The US Congress, which last week withdrew funds for an F-16 deal to force Pakistan to act against the Haqqani network, is now considering another cut, this time to persuade Islamabad to release Dr Shakil Afridi.
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Congressional sources told Dawn that a group of Republican and Democratic lawmakers were working on a new measure to use aid cuts to get Dr Afridi out of prison.
Dr Afridi, who assisted US efforts in tracking down Osama bin Laden but is now serving a 23-year prison term in Pakistan, is considered a hero in the United States. In January 2014, President Barack Obama signed a bill that proposed to withhold $33 million from assistance to Pakistan over Dr Afridi’s detention. In May that year, the House of Representatives overwhelmingly passed another measure linking the provision of military aid to Pakistan to Dr Afridi’s release. Since then, lawmakers have been raising this issue in Congress every time a budget proposal for Pakistan is discussed. Congress has been holding $33 million from its assistance to Pakistan every year since the restriction was first placed. But congressional sources told Dawn that this year the lawmakers want a more substantial cut to force Pakistan to release Dr Afridi.
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I would not be surprised if Congress made a big portion of this [fiscal 2017] aid contingent on the release of Dr Afridi and his family,” Congressman Brad Sherman said at a joint subcommittee hearing this week. Congressman Matt Salmon, who chairs the House Subcommittee on Asia and the Pacific, also supported the suggestion. Pakistan needed to know that its treatment of Dr Afridi “is the single biggest impediment to members” wanting to support the country, he said at the hearing. Another lawmaker, Ileana Ros-Lehtinen, said it made “little sense to continue to give Pakistan billions of dollars if it’s going to continue to work against our interests”.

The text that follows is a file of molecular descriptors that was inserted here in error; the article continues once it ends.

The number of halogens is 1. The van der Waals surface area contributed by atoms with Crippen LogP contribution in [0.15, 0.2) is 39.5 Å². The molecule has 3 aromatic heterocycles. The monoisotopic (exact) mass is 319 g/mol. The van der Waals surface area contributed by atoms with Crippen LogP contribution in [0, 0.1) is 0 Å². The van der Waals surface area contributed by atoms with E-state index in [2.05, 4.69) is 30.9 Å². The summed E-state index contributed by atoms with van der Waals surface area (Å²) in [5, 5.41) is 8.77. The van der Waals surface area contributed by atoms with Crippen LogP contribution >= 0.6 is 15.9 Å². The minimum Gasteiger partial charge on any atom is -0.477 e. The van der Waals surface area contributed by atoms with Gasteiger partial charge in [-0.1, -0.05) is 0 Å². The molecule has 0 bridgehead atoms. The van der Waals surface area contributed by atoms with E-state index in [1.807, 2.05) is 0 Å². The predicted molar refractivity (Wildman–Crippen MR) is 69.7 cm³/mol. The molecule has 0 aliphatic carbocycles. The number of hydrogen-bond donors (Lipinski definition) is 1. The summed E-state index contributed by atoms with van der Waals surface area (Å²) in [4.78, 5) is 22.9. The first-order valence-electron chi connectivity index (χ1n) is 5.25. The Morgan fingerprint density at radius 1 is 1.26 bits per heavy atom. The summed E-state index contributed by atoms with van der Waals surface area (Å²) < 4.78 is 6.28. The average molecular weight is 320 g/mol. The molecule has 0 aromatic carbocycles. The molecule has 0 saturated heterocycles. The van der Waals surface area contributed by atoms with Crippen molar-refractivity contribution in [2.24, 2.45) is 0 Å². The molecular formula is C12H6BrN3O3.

Read More: Dr Afridi sought asylum in US: Investigators
And diplomatic observers in Washington point out that US special envoy Richard Olson’s statement at the hearing indicated that the administration may not oppose this move. “We share your sense of outrage with regard to the plight of Afridi. We continually request updates on his health and his status. Those approaches have not yielded any results but we will continue to raise them,” Ambassador Olson said. The Obama administration’s fiscal 2017 State-Foreign Operations request seeks $742 million in foreign assistance for Pakistan, a nearly eight per cent reduction compared to fiscal 2015 levels. Since 2011, when the United States discovered and killed Osama bin Laden in Islamabad, the US assistance to Pakistan has continued to decrease.
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But at recent House and Senate hearings, American lawmakers demanded even deeper cuts, saying that they did not understand why the administration was wasting US taxpayers’ money on a country, which often worked against US interests. Statistics released by the Congressional Research Service show that since 2002, Pakistan has received nearly $33.1 billion in foreign aid, including nearly $3.9 billion in foreign military financing. The State Department has requested $265 million in defence aid for Pakistan in fiscal 2017, the same amount as fiscal 2015.